Tori Amos, wearing leather pants underneath a long flowing dress, straddled herself on the piano bench in a position that would seem uncomfortable to anyone who played the 88 keys on a regular basis. She played "Parasol" from the 2005 album The Beekeeper with her right hand on a keyboard and her left on a grand piano, gyrating like a metronome.
Everyone in the intimate Ikeda Theater at Mesa Arts Center knew that they weren't seeing a typical singer-songwriter like Carole King. The red-haired, porcelain-skinned beauty, wearing horn-rimmed glasses like a alluring church organist, was going to sing of sex, fantasy, and religion in way that is personal and confrontational.
As she finished the deep cut "Sister Janet," Amos introduced herself to the audience and showed them a manilla file folder containing the playlist for the evening, inspired by the many requests she received from fans and walking around in the desert sun. Surprises were coming and many would be pleased and some would not be as pleased. Her explanation was followed by the song "Icicle," which is about masturbation, from her 20-year-old album Under The Pink. It got the crowd excited as she slammed down on the keys singing "I could have, I should have" -- it's not subtle.
She continued to work her way through her selection of rarities, winking and smiling knowingly at the audience as if to ask, "Are you not entertained?" She would dramatically move her hands like a ballerina or suddenly turn to the audience like Derek Zoolander practicing his Magnum pose as she sang about painting lovers back to life on "Weatherman" from her new album Unrepentant Geraldines. (She would only play two tracks from the album she was supporting on this tour.)
The stage lights turned green, and Amos announced we were about to enter the "Lizard Lounge," which meant it was time for covers. She lifted her leg and launched into an intense rendition of The Police hit "Wrapped Around Your Finger," which heightened the longing of the song's narrator but removed all traces of humor in the song. She performed a cover of Joe Jackson's "Real Men," which refers to gay culture in the early '80s, as if she was trying to get a message across to the Mesa audience.
Occasionally, Amos would hold a note throatily like it was some sort of inside joke that only certain members of the audience would get and look afterwards to gauge their reaction. The concert was the equivalent of watching the finale of Lost had you only watched the first two seasons. You're going to enjoy it, but you're going to have lots of questions and probably not enjoy the show on the same level of everyone around you who remained dedicated throughout. According to Twitter, this show marked the first occasion that Amos performed the song "Zero Point" from 1999's To Venus And Back and unless you comb over every song Amos has ever done, the significance of this event was entirely lost on you.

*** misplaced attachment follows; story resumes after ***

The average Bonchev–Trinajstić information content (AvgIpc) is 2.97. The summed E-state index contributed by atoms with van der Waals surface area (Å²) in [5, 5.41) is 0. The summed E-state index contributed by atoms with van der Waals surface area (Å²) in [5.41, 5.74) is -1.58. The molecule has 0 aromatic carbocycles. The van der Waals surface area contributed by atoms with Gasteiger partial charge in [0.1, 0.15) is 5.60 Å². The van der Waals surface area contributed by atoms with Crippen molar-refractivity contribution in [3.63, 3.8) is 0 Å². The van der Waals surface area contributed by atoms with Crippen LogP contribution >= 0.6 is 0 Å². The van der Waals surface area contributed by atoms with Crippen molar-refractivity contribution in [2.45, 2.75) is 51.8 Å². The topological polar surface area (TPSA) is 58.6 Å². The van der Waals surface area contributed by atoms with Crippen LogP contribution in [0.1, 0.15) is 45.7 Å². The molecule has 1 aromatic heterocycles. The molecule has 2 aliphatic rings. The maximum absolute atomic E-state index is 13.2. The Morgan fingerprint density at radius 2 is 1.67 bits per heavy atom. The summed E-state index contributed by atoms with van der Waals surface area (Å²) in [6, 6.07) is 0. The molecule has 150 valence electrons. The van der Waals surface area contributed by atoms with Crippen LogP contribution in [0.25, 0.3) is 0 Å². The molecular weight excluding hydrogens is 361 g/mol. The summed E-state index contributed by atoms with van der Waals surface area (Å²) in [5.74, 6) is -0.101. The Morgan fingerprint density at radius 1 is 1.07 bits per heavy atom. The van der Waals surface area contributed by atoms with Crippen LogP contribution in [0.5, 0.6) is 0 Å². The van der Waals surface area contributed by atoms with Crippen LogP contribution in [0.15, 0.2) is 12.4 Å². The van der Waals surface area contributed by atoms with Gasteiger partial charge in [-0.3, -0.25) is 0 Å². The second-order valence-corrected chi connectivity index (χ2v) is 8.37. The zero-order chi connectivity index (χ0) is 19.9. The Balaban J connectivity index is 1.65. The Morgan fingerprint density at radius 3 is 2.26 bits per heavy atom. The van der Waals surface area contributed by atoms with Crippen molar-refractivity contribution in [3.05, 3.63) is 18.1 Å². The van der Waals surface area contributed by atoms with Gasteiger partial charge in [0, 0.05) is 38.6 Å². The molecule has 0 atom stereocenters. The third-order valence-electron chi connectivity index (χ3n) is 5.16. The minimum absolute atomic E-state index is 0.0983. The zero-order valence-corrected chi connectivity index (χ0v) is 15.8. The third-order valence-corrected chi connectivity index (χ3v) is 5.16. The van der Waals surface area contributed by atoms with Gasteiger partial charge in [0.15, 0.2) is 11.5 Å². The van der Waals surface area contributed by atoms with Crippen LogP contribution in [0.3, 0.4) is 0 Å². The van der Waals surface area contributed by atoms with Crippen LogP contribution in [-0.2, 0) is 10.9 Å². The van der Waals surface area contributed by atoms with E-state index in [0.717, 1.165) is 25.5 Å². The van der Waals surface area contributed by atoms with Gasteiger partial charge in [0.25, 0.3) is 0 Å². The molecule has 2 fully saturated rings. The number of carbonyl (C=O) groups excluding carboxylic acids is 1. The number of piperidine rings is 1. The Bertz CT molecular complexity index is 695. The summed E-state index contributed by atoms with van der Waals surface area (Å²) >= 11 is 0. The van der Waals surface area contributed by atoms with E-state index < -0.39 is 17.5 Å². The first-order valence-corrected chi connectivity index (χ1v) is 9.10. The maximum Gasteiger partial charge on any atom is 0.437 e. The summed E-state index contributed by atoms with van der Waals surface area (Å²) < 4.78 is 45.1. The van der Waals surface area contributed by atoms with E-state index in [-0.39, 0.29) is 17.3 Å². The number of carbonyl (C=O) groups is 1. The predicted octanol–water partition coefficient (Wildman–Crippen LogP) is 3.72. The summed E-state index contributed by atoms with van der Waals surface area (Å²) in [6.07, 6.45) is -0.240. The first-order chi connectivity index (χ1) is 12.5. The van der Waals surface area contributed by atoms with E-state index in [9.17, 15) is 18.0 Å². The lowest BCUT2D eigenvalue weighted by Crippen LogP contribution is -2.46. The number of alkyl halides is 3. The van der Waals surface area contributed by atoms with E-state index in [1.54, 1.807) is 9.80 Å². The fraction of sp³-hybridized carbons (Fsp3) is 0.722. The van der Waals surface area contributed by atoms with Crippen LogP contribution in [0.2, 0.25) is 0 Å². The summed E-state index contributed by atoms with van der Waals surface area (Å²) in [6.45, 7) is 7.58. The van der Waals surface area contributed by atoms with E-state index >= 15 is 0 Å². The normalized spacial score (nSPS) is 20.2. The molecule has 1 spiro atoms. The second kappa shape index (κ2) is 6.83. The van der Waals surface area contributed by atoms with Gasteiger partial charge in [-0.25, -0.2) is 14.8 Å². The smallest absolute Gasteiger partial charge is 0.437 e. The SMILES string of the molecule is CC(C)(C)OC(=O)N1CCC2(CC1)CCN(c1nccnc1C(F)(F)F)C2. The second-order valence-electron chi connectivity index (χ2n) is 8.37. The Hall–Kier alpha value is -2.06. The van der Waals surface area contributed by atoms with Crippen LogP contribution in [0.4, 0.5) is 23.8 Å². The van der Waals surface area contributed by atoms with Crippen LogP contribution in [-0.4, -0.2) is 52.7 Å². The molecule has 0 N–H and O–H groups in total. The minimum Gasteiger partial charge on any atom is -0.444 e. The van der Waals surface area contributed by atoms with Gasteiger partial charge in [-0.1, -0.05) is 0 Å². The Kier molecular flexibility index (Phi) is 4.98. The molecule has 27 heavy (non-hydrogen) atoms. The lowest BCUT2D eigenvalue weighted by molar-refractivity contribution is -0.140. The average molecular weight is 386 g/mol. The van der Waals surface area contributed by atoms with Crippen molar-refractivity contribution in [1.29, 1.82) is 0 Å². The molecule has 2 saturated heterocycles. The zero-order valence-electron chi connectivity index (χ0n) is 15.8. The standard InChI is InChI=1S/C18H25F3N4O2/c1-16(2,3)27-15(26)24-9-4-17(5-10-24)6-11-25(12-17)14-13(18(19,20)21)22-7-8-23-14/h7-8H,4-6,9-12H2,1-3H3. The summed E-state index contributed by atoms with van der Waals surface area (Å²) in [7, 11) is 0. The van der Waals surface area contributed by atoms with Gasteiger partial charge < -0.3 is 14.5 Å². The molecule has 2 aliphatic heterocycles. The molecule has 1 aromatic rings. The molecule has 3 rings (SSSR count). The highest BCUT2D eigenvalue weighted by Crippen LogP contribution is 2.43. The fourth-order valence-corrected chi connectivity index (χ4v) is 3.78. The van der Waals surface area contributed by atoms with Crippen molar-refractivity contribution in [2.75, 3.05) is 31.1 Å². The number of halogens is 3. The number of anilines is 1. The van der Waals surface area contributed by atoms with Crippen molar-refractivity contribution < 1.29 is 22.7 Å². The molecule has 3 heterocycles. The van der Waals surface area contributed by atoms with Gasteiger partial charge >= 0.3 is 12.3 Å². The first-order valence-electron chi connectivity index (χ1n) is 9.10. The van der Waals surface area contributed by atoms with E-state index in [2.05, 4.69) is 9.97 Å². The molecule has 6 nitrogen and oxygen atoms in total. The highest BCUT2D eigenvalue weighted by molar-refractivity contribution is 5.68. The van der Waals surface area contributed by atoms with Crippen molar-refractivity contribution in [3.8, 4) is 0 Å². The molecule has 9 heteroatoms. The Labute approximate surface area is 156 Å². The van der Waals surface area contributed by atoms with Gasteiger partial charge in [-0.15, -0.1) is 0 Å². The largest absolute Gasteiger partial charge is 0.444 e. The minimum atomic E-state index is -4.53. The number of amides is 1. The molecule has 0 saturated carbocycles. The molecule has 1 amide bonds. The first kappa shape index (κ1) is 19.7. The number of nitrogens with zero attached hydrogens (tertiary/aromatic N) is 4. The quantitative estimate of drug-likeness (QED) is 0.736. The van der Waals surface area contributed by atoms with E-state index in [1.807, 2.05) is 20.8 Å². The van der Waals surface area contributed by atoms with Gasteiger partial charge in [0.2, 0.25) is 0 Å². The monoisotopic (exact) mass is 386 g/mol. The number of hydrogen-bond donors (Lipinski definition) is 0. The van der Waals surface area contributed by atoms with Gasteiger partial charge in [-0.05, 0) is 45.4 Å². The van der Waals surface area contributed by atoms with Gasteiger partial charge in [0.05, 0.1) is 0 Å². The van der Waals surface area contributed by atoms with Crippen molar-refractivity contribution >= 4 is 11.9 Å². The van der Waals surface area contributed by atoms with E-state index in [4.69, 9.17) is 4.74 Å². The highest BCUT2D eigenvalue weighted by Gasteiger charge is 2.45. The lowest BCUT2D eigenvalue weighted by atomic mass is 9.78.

Just as the limitations of performing alone onstage were becoming increasingly apparent, Amos hit a button on her keyboard and the backing track of "Cornflake Girl" snapped the audience out of their seats and toward the front of the stage. As eager as Amos was to out-Sting Sting earlier, playing one of her biggest hits as it sounded 20 years ago felt like a missed opportunity. She could have done something different with the song given the limitations she put on herself for this tour. Then again, the casual fans had been challenged enough. She saved her creativity for a quiet version of the Prince hit "Purple Rain."
Friday, July 25: Tori Amos at Ikeda Theatre at Mesa Arts Center Personal Bias: I've frequently stated that 20 years ago Under The Pink is one of those albums that changed my life and how I listen to music. Unrepentant Geraldines is the closest she's come to hitting that peak again.
First World Problems: This is the second time I've seen Amos (I caught her when so co-headlined a tour with Alanis Morrisette 12 years ago). This is the first show where I've had to use Twitter as a guide. I don't think you should have to work so hard to understand a performance.
The crowd: The aroma of clove cigarettes was in the air. It was a flashback to a '90s college coffeehouse.
Overheard in the Crowd: "Myra Ellen, get out here!" -- the loud fan outside of the venue hoping to talk to Amos. The gentleman holding roses and looking like a Chippendales dancer was quick to remind her she doesn't answer to her proper name.
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